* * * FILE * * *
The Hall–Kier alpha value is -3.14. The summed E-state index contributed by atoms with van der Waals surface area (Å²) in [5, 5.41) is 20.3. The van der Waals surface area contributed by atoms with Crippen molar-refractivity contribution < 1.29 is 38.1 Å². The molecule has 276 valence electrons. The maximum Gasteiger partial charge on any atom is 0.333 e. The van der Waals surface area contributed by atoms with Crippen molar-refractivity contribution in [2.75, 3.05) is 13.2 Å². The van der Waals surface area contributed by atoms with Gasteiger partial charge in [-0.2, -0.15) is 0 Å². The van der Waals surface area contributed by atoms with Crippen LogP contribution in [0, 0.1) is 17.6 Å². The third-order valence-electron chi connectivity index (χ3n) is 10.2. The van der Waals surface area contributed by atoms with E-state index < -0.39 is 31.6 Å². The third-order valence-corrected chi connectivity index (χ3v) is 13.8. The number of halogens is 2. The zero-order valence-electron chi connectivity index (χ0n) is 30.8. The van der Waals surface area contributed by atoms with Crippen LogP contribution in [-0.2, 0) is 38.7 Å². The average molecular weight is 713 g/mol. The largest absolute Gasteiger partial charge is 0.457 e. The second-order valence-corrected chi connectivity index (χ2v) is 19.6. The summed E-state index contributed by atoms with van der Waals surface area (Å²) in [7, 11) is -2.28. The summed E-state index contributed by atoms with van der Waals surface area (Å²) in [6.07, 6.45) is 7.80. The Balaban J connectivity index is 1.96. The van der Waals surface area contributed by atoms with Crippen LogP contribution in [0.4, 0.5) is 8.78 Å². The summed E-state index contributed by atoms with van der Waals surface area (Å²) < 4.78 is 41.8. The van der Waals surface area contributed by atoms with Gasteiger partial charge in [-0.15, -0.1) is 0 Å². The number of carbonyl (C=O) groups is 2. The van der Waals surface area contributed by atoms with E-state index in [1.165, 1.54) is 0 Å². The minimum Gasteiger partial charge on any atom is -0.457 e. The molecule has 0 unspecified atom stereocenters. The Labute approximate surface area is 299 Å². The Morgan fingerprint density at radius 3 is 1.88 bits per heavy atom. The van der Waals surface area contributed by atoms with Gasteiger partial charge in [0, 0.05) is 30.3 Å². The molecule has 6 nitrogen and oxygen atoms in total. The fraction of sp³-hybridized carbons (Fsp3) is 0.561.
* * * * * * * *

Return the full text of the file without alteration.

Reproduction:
The Hall–Kier alpha value is -3.14. The summed E-state index contributed by atoms with van der Waals surface area (Å²) in [5, 5.41) is 20.3. The van der Waals surface area contributed by atoms with Crippen molar-refractivity contribution < 1.29 is 38.1 Å². The molecule has 276 valence electrons. The maximum Gasteiger partial charge on any atom is 0.333 e. The van der Waals surface area contributed by atoms with Crippen molar-refractivity contribution in [2.75, 3.05) is 13.2 Å². The van der Waals surface area contributed by atoms with Gasteiger partial charge in [-0.2, -0.15) is 0 Å². The van der Waals surface area contributed by atoms with Crippen LogP contribution in [0, 0.1) is 17.6 Å². The third-order valence-electron chi connectivity index (χ3n) is 10.2. The van der Waals surface area contributed by atoms with E-state index < -0.39 is 31.6 Å². The third-order valence-corrected chi connectivity index (χ3v) is 13.8. The number of halogens is 2. The zero-order valence-electron chi connectivity index (χ0n) is 30.8. The van der Waals surface area contributed by atoms with Crippen LogP contribution in [-0.2, 0) is 38.7 Å². The average molecular weight is 713 g/mol. The largest absolute Gasteiger partial charge is 0.457 e. The second-order valence-corrected chi connectivity index (χ2v) is 19.6. The summed E-state index contributed by atoms with van der Waals surface area (Å²) in [7, 11) is -2.28. The summed E-state index contributed by atoms with van der Waals surface area (Å²) in [6.07, 6.45) is 7.80. The Balaban J connectivity index is 1.96. The van der Waals surface area contributed by atoms with Crippen LogP contribution in [0.4, 0.5) is 8.78 Å². The summed E-state index contributed by atoms with van der Waals surface area (Å²) < 4.78 is 41.8. The van der Waals surface area contributed by atoms with Gasteiger partial charge in [-0.15, -0.1) is 0 Å². The number of carbonyl (C=O) groups is 2. The van der Waals surface area contributed by atoms with E-state index in [1.165, 1.54) is 0 Å². The minimum Gasteiger partial charge on any atom is -0.457 e. The molecule has 0 unspecified atom stereocenters. The Labute approximate surface area is 299 Å². The Morgan fingerprint density at radius 3 is 1.88 bits per heavy atom. The van der Waals surface area contributed by atoms with Gasteiger partial charge in [0, 0.05) is 30.3 Å². The molecule has 6 nitrogen and oxygen atoms in total. The fraction of sp³-hybridized carbons (Fsp3) is 0.561.